Gene editing and Designer ‘CRISPR’ babies

Gene editing and Designer ‘CRISPR’ babies

  Gene editing or genome editing is the technique used to replace or cutting pieces of DNA [Ref]. Using a component known as  CRISPR to precisely pinpoint the sequence of DNA in the gene, an enzyme called Cas9 is used to cut through the part identified. It can also replace a removed part by another sequence of DNA. This technique can be used to replace a faculty gene or change a gene to make it behave differently. Gene editing can have very good effects like altering a disease gene or modifying a diseased gene to behave normally. However gene editing

Technological Transformation

Technological Transformation

Technology has enabled bionics and artificial intelligence, each of which can have important applications in health care. As we continue to substitute body parts with machinery, however, we might wonder, “What makes us human?” This drawing interrogates the relationship between humanity and embodiment, specifically in neck and facial musculature and brain structures. This image represents humankind’s union with technology. It shows the brain turning into a collection of integrated computer circuits and the neck muscles evolving into mechanization-ready cables, pumps, and wires. In artificial intelligence (AI), boundaries distinguishing life and technology are challenged. We wonder, “Is it possible for machines

How Should Clinicians Engage With Online Health Information?

How Should Clinicians Engage With Online Health Information?

From the ‘AMA Journal of Ethics – Illuminating the Art of Medicine’ Many adults, physicians, and medical students search the internet for health information. Open access has many benefits, but the variable quality of internet health information—ranging from evidence based to false—raises ethical concerns. Using Wikipedia as a case study, this article argues that everyone engaging with internet health information has ethical responsibilities. Those hosting and writing for health websites should ensure that information is evidence based, accurate, up to date, and readable and be transparent about conflicts of interest. Health care professionals, including medical students, have both ethical responsibilities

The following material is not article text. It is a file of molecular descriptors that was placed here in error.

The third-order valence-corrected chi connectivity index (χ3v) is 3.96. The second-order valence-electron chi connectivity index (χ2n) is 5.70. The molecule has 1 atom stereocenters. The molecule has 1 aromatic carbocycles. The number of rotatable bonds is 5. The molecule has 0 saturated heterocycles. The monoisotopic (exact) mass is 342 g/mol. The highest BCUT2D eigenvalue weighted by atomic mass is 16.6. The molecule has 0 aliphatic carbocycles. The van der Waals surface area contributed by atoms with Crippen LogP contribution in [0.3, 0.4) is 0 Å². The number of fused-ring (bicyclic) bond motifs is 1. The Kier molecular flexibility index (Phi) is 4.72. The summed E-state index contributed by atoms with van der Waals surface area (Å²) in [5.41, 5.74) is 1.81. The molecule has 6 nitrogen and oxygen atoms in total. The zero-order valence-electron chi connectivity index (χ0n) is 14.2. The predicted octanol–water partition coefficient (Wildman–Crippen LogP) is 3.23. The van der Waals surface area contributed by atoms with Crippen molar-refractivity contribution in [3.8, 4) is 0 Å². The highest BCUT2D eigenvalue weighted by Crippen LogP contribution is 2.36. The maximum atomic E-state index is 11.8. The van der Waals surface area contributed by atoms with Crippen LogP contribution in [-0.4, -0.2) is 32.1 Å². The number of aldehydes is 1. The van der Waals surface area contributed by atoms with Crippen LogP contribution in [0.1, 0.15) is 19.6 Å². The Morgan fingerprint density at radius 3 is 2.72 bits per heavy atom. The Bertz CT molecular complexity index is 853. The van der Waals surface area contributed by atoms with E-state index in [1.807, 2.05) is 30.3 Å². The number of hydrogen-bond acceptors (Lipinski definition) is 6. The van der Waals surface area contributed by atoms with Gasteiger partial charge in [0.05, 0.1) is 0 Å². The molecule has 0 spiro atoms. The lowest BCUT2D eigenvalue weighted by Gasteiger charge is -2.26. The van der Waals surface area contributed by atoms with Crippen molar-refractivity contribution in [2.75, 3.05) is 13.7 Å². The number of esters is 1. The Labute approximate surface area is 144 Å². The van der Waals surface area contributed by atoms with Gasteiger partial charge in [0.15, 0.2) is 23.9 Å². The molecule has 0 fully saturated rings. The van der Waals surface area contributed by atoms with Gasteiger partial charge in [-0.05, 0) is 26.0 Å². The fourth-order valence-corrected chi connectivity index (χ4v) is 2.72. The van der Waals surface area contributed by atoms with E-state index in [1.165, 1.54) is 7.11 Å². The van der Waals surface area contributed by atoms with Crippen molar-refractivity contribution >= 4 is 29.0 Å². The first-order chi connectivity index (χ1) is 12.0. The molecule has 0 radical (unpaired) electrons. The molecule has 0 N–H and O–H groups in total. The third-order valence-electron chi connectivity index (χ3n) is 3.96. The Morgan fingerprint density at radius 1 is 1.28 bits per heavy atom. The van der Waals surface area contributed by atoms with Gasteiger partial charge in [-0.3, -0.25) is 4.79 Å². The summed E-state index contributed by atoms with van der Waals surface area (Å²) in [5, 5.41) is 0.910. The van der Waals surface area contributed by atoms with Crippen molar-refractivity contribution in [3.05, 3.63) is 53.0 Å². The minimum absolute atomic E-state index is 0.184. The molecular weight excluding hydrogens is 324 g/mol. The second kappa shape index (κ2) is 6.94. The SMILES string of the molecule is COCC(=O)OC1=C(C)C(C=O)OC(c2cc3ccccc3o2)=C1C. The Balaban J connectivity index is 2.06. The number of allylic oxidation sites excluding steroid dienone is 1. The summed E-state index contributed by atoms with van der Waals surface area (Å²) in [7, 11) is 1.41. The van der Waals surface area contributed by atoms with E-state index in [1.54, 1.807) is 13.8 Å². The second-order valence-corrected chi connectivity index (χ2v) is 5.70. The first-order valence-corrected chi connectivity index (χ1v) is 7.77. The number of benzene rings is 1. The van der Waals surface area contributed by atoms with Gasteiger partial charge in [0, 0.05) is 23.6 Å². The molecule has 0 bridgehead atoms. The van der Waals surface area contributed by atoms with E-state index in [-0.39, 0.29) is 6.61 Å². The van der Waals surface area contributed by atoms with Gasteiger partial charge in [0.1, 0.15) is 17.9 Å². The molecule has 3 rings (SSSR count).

What we learned in 2018 in Health & Medicine according to the NYT

What we learned in 2018 in Health & Medicine according to the NYT

Developments in medicine and health that we’re still thinking about at year’s end. It’s not easy to say that any particular development in health or medicine was the most important in a given year [Ref – NYT]. But if we had to choose some highlights, we’d opt for these unforgettable events and findings.       From left, Douglas A. Warner III, Memorial Sloan Kettering’s board chairman; Dr. José Baselga, its former chief medical officer; and Dr. Craig B. Thompson, its chief executive, at its charity ball in New York last year. Credit Rebecca Smeyne for The New York Times Conflicts of interest

Why aren’t medical devices regulated like drugs? BMJ

Why aren’t medical devices regulated like drugs? BMJ

What are medical devices? Examples of medical devices include surgical lasers, wheelchairs, sutures, pacemakers, vascular grafts, intraocular lenses, and orthopedic pins. Examples of diagnostics include in vitro diagnostic reagents and test kits such as pregnancy test kits, and imaging systems such as magnetic resonance imaging (MRI). [Ref]. One of the new types that may be categorised as a ‘medical device’ is the Apple watch 4  According to the FDA, “A medical device is an instrument, apparatus, implement, machine, contrivance, implant, in vitro reagent, or other similar or related article, including a component part or accessory which is: recognized in the